What Is Arugula?
Arugula is a delicate, leafy green with many monikers around the world. Known as rocket in England, roquette in France and rucola (or ruchetta or rughetta) in Italy, arugula is used in many cuisines and dishes. Read on to learn more about the leafy green, including what arugula tastes like and ways to prepare it.
What Is Arugula?
Arugula is a leafy green, part of the cabbage and mustard green family. The leaves are a rich green and feature notches up and down both sides. Depending on the variety, the notches may be pointy or have a full, round end. Wild arugula has a narrower leaf.
The leafy green is available year-round, but peaks in the spring and fall. Arugula is at its best when the leaves are young and tender. As the temperature warms, the leaves get bigger and the flavor is more intense. You can find arugula in bunches with the stems attached, as well as prewashed in bags or containers.
What Does Arugula Taste Like?
With a distinct peppery flavor, arugula is known for its spicy, sharp bite. The green's flavor may vary depending on its maturity and variety. Baby arugula, for example, is a small, less mature version of arugula and is often milder in taste, whereas wild arugula has a fiercer flavor. The flavor of raw arugula mellows out when it is cooked, yielding a milder flavor.
Ways to Use Arugula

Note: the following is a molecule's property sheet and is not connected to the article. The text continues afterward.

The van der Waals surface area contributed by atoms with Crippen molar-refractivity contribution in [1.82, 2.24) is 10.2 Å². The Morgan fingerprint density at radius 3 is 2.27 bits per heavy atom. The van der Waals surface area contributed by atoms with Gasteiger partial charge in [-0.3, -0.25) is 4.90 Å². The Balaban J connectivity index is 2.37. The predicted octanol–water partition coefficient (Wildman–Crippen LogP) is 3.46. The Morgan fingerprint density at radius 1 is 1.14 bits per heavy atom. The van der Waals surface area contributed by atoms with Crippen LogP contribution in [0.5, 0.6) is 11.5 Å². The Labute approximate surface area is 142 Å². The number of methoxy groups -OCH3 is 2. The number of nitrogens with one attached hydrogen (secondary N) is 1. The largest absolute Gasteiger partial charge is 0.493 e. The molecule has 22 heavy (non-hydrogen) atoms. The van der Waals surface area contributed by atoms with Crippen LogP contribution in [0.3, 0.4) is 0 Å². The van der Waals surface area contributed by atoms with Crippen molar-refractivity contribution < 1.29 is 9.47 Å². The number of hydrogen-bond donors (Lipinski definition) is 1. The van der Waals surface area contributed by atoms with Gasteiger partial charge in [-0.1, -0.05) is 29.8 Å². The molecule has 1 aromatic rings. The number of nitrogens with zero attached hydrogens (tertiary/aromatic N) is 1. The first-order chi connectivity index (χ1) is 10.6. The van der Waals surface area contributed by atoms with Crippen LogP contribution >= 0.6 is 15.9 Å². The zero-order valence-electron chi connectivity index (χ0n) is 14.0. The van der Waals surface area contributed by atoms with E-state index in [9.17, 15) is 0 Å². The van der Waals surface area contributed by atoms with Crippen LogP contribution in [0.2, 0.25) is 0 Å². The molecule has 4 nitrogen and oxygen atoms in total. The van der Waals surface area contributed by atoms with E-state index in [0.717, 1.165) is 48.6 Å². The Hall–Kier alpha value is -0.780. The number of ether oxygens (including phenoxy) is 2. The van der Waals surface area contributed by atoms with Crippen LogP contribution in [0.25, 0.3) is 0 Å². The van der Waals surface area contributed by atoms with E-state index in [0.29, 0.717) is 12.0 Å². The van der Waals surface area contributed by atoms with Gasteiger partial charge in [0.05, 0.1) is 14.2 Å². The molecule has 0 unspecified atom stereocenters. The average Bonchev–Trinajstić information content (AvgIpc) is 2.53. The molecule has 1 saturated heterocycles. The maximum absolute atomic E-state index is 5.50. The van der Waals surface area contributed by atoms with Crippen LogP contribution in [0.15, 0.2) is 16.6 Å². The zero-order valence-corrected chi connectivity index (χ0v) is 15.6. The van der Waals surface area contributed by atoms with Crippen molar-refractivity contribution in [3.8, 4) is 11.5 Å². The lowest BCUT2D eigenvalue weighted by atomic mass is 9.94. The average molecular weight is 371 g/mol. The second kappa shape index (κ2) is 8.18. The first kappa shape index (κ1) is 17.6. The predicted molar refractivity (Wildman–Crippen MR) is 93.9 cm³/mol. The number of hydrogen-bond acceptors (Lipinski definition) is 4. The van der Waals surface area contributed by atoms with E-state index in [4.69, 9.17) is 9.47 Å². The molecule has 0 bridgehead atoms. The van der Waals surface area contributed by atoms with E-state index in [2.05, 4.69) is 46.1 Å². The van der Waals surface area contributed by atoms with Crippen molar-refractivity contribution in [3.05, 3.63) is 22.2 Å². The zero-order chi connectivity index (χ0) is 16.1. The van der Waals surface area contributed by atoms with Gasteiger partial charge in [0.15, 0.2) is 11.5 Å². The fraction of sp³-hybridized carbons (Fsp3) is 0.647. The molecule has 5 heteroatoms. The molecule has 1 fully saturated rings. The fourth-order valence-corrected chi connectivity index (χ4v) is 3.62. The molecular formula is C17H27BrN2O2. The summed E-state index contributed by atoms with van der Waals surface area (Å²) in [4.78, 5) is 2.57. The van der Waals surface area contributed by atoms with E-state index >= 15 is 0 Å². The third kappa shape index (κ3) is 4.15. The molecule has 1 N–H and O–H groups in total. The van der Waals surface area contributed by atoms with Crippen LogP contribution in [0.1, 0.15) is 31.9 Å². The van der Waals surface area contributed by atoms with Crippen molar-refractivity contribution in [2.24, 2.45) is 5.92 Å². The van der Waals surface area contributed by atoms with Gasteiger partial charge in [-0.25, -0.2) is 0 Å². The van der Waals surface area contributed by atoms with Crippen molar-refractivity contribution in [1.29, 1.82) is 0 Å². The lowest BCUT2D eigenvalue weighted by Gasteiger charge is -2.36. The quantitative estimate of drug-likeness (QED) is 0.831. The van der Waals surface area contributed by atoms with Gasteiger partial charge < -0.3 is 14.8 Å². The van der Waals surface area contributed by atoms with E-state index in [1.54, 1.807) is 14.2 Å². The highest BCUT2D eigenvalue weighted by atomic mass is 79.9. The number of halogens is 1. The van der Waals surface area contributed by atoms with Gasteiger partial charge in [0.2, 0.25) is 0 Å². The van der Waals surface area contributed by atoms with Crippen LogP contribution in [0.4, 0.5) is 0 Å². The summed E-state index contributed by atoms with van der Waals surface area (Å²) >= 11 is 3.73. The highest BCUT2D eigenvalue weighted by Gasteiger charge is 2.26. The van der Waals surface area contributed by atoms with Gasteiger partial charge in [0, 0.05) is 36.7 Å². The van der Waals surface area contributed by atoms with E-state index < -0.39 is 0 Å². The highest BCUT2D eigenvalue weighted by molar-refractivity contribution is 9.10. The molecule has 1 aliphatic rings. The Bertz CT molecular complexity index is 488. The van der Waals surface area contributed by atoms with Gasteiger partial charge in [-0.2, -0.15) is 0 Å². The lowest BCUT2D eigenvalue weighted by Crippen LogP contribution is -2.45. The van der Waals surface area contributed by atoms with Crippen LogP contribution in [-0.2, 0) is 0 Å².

Arugula is typically eaten raw, similarly to other leafy greens like lettuce or spinach. It's often used in salads, like Citrus-Arugula Salad or Cantaloupe, Arugula & Goat Cheese Salad, but there are plenty of other ways to enjoy it. Try arugula as a topping to pizza like Prosciutto Pizza with Corn & Arugula. Arugula can also be used in a grain bowl or blended to create a pesto. The spicy bite of arugula balances many flavors, from the sweetness of figs to the sharpness of goat cheese. Its pungency also pairs well with the acidity in vinegar and citrus.
Can You Cook Arugula?
Yes, you can cook arugula! When warmed, arugula's character changes slightly as it wilts and the snappy flavor slightly softens. Try Sautéed Arugula for a quick and easy side dish. Or, toss arugula into pasta so it slightly wilts, like Spaghetti with Arugula & Clam Sauce. Arugula can also be used in a sandwich or as part of a filling for stuffed steak.
Whether it's enjoyed raw or wilted, arugula adds a peppery note to any dish. For more on arugula, learn how to store arugula to make the most of the leafy green.